Uber is now turning a new page in the history of its business. With its founder, Travis Kalanick, is out of sight, the company confessed its intentions to redirect the business format towards calmer shores. However, this might imply that Uber complies with local authorities in their wish for a collaboration to keep public streets safe. Lyft might be involved in the process to reveal data as well. It might start off with just basic information, but the situation can escalate from here on.
Uber and Lyft Feel the Pressuer Adding up from Local Authorities
App based ride-hailing services gained such a large influence in their market that they ended up reshaping the urban traffic. For instance, San Francisco can better deal with its congestions thanks to 45,000 Lyft and Uber cars that streamline busiest regions. As of last fall, New York City had 15 million passengers served by these companies within the span of one month.
However, even though positive effects are so bright and obvious, such tech giants might also be the source of negative side effects. Nonetheless, due to a lack of data, authorities don’t have the necessary materials to measure such an impact on their communities. It remained unknown the mileage these drivers log, the total of fees customers are covering or the addresses where drivers go.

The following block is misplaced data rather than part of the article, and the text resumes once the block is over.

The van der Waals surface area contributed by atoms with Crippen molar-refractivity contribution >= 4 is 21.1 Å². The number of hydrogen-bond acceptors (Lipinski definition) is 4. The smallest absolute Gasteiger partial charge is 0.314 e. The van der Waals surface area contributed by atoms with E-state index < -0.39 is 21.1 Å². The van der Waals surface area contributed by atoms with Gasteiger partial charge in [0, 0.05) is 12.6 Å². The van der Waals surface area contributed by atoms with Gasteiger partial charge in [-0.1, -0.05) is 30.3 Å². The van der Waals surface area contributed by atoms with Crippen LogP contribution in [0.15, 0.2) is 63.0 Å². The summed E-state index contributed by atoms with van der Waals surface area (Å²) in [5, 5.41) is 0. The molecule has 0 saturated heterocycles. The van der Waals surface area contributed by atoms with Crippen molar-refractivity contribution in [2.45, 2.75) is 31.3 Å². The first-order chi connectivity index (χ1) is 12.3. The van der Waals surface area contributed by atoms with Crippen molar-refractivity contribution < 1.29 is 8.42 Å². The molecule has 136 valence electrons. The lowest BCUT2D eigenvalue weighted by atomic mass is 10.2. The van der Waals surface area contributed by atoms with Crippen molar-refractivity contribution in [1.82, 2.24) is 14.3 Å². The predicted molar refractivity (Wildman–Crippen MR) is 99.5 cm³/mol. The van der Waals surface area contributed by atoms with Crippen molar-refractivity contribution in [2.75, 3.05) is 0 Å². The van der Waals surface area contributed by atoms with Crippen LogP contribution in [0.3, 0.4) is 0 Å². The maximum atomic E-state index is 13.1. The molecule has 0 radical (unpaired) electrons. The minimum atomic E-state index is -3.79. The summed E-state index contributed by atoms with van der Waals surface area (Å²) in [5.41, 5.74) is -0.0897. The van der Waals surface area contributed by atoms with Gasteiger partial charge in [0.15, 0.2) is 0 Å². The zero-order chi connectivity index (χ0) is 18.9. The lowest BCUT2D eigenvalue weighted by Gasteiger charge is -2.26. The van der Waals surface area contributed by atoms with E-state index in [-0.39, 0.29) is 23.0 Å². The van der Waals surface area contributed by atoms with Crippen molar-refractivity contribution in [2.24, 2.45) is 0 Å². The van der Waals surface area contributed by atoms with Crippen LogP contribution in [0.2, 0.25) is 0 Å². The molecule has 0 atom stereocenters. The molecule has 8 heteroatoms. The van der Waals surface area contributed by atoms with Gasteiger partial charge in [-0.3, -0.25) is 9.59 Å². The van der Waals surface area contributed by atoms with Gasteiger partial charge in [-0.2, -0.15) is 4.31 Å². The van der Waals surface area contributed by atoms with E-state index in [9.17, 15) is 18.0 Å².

So far, such companies didn’t reveal data as there are private entities. However, things are about to change. Regulators in states such as Florida, California, Massachusetts, Michigan, and Texas are coming after Uber and Lyft with more and more demands and pressure.
Governments Need Companies to Reveal Data to Streamline Internal Processes
As such modern services are dependent on public streets to operate their business, they contribute to the way consumers choose to use ride services. At the same time, governments need to stay updated with such data in order to take the right decisions regarding the wellness of communities.
Therefore, the time companies hand over private data to the state might be closer than thought. While this will help cities streamline their internal processes, it can also be seen as an opportunity to acquire personal information of individual customers which is a direct affront to citizens’ freedom.
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